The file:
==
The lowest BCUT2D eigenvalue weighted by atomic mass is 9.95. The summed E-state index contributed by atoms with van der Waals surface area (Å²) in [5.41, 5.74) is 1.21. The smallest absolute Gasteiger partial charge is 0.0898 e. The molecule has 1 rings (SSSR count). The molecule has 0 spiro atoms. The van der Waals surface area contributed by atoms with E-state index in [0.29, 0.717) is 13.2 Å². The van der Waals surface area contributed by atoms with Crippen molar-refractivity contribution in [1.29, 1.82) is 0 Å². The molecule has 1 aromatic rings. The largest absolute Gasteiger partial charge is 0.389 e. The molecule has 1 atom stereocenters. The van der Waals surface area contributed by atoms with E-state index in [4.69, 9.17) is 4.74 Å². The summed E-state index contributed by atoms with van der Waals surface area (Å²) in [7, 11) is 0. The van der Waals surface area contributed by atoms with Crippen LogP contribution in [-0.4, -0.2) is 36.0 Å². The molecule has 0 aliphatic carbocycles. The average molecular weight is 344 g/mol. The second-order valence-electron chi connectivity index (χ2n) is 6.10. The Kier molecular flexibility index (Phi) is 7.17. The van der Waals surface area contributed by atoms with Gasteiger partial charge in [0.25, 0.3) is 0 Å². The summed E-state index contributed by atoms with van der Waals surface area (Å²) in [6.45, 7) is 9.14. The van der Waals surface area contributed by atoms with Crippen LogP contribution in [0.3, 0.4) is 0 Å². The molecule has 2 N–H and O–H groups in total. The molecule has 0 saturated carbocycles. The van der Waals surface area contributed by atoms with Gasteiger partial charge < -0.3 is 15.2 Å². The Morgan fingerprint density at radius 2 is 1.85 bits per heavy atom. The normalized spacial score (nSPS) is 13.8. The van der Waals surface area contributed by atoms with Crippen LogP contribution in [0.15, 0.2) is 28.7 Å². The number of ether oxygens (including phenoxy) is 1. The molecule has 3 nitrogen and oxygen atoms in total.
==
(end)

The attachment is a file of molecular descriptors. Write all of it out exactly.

The lowest BCUT2D eigenvalue weighted by atomic mass is 9.95. The summed E-state index contributed by atoms with van der Waals surface area (Å²) in [5.41, 5.74) is 1.21. The smallest absolute Gasteiger partial charge is 0.0898 e. The molecule has 1 rings (SSSR count). The molecule has 0 spiro atoms. The van der Waals surface area contributed by atoms with E-state index in [0.29, 0.717) is 13.2 Å². The van der Waals surface area contributed by atoms with Crippen molar-refractivity contribution in [1.29, 1.82) is 0 Å². The molecule has 1 aromatic rings. The largest absolute Gasteiger partial charge is 0.389 e. The molecule has 1 atom stereocenters. The van der Waals surface area contributed by atoms with E-state index in [4.69, 9.17) is 4.74 Å². The summed E-state index contributed by atoms with van der Waals surface area (Å²) in [7, 11) is 0. The van der Waals surface area contributed by atoms with Crippen LogP contribution in [-0.4, -0.2) is 36.0 Å². The molecule has 0 aliphatic carbocycles. The average molecular weight is 344 g/mol. The second-order valence-electron chi connectivity index (χ2n) is 6.10. The Kier molecular flexibility index (Phi) is 7.17. The van der Waals surface area contributed by atoms with Gasteiger partial charge in [0.25, 0.3) is 0 Å². The summed E-state index contributed by atoms with van der Waals surface area (Å²) in [6.45, 7) is 9.14. The van der Waals surface area contributed by atoms with Crippen LogP contribution in [0.3, 0.4) is 0 Å². The molecule has 2 N–H and O–H groups in total. The molecule has 0 saturated carbocycles. The van der Waals surface area contributed by atoms with Gasteiger partial charge < -0.3 is 15.2 Å². The Morgan fingerprint density at radius 2 is 1.85 bits per heavy atom. The normalized spacial score (nSPS) is 13.8. The van der Waals surface area contributed by atoms with Crippen LogP contribution in [0.15, 0.2) is 28.7 Å². The number of ether oxygens (including phenoxy) is 1. The molecule has 3 nitrogen and oxygen atoms in total.